For Coetzee he would meet American Michael “Dynamite” Dokes, 26-0-2, who had taken the WBA title from Weaver by a disputed stoppage and fought to a draw in the rematch in his previous fight before meeting Coetzee. The fight would take place in Richfield, OH, the home state of Dokes and promoter Don King. It was September of 1983 and Coetzee would have his third chance to win a world title. He was a 5-1 underdog. He had dropped Dokes in the 5th round and seemed to tire late in the fight. He was slightly ahead on all 3 scorecards and scored a sensational knockout in the 10th round achieving his dream of being the first African world heavyweight champion. It was reported he received $250,000 to $750 that Dokes the champion received.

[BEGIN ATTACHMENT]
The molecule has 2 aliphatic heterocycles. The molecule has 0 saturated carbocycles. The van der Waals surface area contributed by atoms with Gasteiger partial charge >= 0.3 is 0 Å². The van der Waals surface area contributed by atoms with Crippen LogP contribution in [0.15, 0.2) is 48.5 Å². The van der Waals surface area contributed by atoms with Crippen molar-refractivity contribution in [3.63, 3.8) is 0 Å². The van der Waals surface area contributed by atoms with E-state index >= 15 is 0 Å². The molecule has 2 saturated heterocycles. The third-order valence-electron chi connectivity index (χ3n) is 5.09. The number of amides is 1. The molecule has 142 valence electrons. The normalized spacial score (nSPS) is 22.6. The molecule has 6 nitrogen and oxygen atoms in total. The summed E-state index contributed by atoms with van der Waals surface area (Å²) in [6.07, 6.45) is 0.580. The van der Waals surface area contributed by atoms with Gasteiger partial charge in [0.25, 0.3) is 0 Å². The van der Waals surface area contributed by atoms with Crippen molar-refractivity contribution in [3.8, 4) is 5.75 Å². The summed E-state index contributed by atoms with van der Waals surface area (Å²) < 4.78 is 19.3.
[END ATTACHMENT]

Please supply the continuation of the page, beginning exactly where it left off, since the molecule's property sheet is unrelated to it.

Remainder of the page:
Bringing the WBA title back to South Africa Coetzee would make his first defense some 15 months later. A unification bout with Larry Holmes had fallen through. Coetzee had 23 surgeries on his right hand during his career having his bones fused together and was given the moniker the “bionic hand.” His challenger would be American Greg Page, 23-3, who was coming off 2 straight losses, one a loss to Witherspoon for the vacant WBC title but still ranked No. 6. He was from the same city, Louisville, KY, that Ali was from and tried to imitate the same style as Ali. Coetzee was down in the sixth being hit after the bell and in the seventh round. He seemed to recover and started to outbox Page in the 8th round but would be knocked out in the 8th round at 3:50, of the round that had gone well over the 3 minute mark. Pages manager Janks Morton was yelling at the time keeper prior to the stoppage about the fight continuing past the 3 minutes. The WBA Championship committee denied a protest from Coetzee, and Page’s win was upheld.